In delay cell sub-circuit 730, two PMOS transistors 722 and 724 are connected in series between voltage source VDD and the drain of NMOS transistor 727. Two PMOS transistors 723 and 725 are also connected in series between voltage source VDD and the drain of NMOS transistor 728. The gates of PMOS transistors 722 and 723 receive a first voltage from a common mode feedback block (CMFB) 721, whereas the gates of PMOS transistors 724 and 725 receive a second voltage from CMFB 721. In this configuration, PMOS transistors 722 and 724 provide one fixed current source connected to voltage source VDD whereas PMOS transistors 723 and 725 provide another fixed current source connected to voltage source VDD.

Notably, CMFB 721 can sense the output of delay cell sub-circuit 730, i.e. the output of transconductor 605, as provided at the first and second junctions of capacitor 726. (This output is also provided to the gates of transistors 713 and 714, i.e. the input of delay cell sub-circuit 720, i.e. the input of transconductor 608.) In response to that output, CMFB 721 can continuously adjust the bias voltages provided to PMOS transistors 722-725 to stabilize and define the voltages across capacitor 726 (i.e. (V1+V2)/2=common mode voltage, wherein the common mode can be set by the designer of the DLL). Thus, CMFB 721 can provide the common mode feedback for transconductor 605. A common mode feedback is advantageous to ensure that the input to transconductor 608 (as implemented by delay cell sub-circuit 720) are neither too high nor too low, thereby optimizing performance of transconductor 608.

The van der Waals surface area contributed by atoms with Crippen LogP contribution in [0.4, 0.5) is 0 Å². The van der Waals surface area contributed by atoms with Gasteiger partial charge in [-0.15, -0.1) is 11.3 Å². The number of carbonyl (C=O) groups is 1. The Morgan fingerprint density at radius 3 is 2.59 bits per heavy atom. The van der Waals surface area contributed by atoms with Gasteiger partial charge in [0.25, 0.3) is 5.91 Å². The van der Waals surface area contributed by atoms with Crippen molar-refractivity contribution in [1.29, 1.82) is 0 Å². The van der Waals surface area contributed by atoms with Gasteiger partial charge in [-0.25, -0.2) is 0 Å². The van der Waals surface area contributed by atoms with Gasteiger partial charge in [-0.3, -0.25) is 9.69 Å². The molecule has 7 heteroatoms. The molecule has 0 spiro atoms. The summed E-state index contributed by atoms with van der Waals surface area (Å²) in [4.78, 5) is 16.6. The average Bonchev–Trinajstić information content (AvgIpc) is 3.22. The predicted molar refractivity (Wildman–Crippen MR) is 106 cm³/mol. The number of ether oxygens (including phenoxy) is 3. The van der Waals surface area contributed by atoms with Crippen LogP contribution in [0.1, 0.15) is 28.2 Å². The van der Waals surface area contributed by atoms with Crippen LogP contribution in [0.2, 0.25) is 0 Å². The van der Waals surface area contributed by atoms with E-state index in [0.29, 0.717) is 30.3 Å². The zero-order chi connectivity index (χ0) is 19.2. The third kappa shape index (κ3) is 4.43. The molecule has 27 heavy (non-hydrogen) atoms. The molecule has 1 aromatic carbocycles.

In this embodiment using resistor 729 (which is positioned at the sources of the input to the transconductor and reduces the gain), transconductor 605 is also implemented as a source-degenerated transconductor, which advantageously provides a wide linear operating range. Delay cell sub-circuit 730 also provides the high output impedance associated with transconductor 605 by using the above-described cascaded current source load. The delta current of transconductor 605 can be computed by multiplying the gain (Gm) of transconductor 605 by the voltage offset as provided at the gates of NMOS transistors 727 and 728 (ΔI=GmΧVoffset).